DescriptionVesiculation of a rhyolitic melt
Although pumice is an end-member product of gas-rich explosive volcanism, the process of bubble growth which leads to the formation of pumiceous textures are not well constrained. Vesiculation in rhyolitic melts is a primary control on some of the largest explosive eruptions. This study presents the results of a series of experiments which have utilised hot-stage microscopy techniques to track vesicle growth in an initially vesicle-poor rhyolitic melt. Using rhyolitic obsidian erupted from Chaiten, Chile in 2008 (containing ~1.38 wt. % H2O), thin wafers were held at atmospheric pressure for periods of between 5 minutes and 2 days in the hot-stage, at temperatures between 575 oC and 875 oC. In-situ vesiculation was directly observed and the growth of individual bubbles measured using image tracking code in MATLAB. It was found that bubble growth rates increased with both temperature and bubble size. The average growth rate at the highest temperature of 875 oC is ~1.27 m s-1, compared with the lowest observed growth rate of ~0.02 m s-1 at 725 oC; below this temperature, no growth was observed. Average growth rate Vr follows an exponential relationship with temperature and melt viscosity where Vr ≈ exp (0.0169T) and Vr ≈ exp (-1.202). The extent of diffusive degassing from wafer surfaces was estimated with simple diffusion models. Diffusive loss was found to be negligible during brief high-temperature experiments but became increasingly important in slower, lower temperature experiments. Several stages of bubble growth were directly observed, including initial relaxation of deformed existing bubbles into spheres, extensive growth of spherical bubbles, and, at higher temperatures, close packing and foam formation. An advantage of the imaging techniques used here is that bubble-bubble interactions can be observed in-situ at a scale of 2 to 3 microns. Evolving bubble number densities (BND) with time were determined, allowing nucleation rates to be estimated. Maximum observed BNDs were 3.4 × 1012 m-3 with maximum increases of around 160 % observed in samples with lower initial vesicularity (< 5.7 × 1011 m-3). Experimentally determined rates of nucleation, growth and coalescence assist in the reconstruction and vesiculation history of quenched products and in models of magma vesiculation at shallow levels.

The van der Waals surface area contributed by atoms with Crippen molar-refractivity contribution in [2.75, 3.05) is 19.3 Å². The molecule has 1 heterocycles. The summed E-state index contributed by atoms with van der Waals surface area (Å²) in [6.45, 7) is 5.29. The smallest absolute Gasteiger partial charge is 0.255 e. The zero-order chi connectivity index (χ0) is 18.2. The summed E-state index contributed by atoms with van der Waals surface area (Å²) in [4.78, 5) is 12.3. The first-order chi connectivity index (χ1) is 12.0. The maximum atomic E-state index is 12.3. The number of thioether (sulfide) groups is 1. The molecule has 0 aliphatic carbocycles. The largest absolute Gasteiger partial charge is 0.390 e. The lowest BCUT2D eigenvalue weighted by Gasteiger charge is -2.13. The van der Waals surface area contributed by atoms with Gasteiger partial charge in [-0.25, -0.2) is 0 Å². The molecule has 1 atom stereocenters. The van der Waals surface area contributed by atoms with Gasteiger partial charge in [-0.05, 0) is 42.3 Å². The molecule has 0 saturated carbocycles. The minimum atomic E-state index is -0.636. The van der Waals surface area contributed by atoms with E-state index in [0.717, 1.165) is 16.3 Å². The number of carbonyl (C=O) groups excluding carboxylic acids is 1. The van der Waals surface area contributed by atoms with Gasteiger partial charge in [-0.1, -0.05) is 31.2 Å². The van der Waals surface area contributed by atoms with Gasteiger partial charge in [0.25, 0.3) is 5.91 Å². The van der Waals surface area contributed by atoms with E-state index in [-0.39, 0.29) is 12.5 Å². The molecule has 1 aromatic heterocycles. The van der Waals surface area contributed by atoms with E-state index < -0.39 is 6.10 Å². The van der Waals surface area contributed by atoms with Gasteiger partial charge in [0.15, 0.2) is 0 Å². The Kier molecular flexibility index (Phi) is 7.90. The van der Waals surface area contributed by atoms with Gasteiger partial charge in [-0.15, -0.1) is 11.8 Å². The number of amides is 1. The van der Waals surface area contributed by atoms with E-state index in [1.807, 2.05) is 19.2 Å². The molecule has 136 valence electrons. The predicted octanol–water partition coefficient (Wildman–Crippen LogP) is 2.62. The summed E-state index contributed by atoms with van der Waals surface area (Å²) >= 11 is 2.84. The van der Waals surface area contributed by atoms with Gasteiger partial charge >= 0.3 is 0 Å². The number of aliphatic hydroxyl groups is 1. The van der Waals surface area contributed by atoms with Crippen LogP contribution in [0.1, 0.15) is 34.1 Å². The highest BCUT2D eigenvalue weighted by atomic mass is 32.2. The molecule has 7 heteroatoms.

John Browning, Hugh Tuffen and Mike James Lancaster University, Lancaster Environment Centre VMSG Student poster prize winner
|7 Jan 2013 → 9 Jan 2013
|Bristol, United Kingdom